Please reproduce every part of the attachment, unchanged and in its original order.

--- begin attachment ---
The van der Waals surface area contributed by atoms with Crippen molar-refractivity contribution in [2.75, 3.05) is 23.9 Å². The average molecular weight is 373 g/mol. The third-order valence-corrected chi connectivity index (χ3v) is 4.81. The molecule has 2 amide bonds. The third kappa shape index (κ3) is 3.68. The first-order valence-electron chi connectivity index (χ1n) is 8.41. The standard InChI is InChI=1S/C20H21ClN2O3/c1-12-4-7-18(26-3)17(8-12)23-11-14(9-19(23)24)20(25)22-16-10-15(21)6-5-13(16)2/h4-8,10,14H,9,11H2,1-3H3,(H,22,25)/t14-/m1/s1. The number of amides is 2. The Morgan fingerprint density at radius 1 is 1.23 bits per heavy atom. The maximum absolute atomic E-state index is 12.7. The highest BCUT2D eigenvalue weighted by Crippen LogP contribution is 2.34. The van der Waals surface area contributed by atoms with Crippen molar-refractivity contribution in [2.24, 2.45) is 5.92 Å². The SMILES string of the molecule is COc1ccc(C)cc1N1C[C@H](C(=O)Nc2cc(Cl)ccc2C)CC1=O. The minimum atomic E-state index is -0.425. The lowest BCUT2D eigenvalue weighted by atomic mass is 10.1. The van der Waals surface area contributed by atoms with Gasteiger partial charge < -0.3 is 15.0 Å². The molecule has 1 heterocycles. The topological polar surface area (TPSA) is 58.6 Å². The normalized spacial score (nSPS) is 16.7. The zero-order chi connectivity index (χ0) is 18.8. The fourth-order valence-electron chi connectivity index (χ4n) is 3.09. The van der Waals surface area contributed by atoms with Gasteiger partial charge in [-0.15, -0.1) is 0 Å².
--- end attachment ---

The van der Waals surface area contributed by atoms with Crippen molar-refractivity contribution in [2.75, 3.05) is 23.9 Å². The average molecular weight is 373 g/mol. The third-order valence-corrected chi connectivity index (χ3v) is 4.81. The molecule has 2 amide bonds. The third kappa shape index (κ3) is 3.68. The first-order valence-electron chi connectivity index (χ1n) is 8.41. The standard InChI is InChI=1S/C20H21ClN2O3/c1-12-4-7-18(26-3)17(8-12)23-11-14(9-19(23)24)20(25)22-16-10-15(21)6-5-13(16)2/h4-8,10,14H,9,11H2,1-3H3,(H,22,25)/t14-/m1/s1. The number of amides is 2. The Morgan fingerprint density at radius 1 is 1.23 bits per heavy atom. The maximum absolute atomic E-state index is 12.7. The highest BCUT2D eigenvalue weighted by Crippen LogP contribution is 2.34. The van der Waals surface area contributed by atoms with Crippen molar-refractivity contribution in [2.24, 2.45) is 5.92 Å². The SMILES string of the molecule is COc1ccc(C)cc1N1C[C@H](C(=O)Nc2cc(Cl)ccc2C)CC1=O. The minimum atomic E-state index is -0.425. The lowest BCUT2D eigenvalue weighted by atomic mass is 10.1. The van der Waals surface area contributed by atoms with Gasteiger partial charge < -0.3 is 15.0 Å². The molecule has 1 heterocycles. The topological polar surface area (TPSA) is 58.6 Å². The normalized spacial score (nSPS) is 16.7. The zero-order chi connectivity index (χ0) is 18.8. The fourth-order valence-electron chi connectivity index (χ4n) is 3.09. The van der Waals surface area contributed by atoms with Gasteiger partial charge in [-0.15, -0.1) is 0 Å².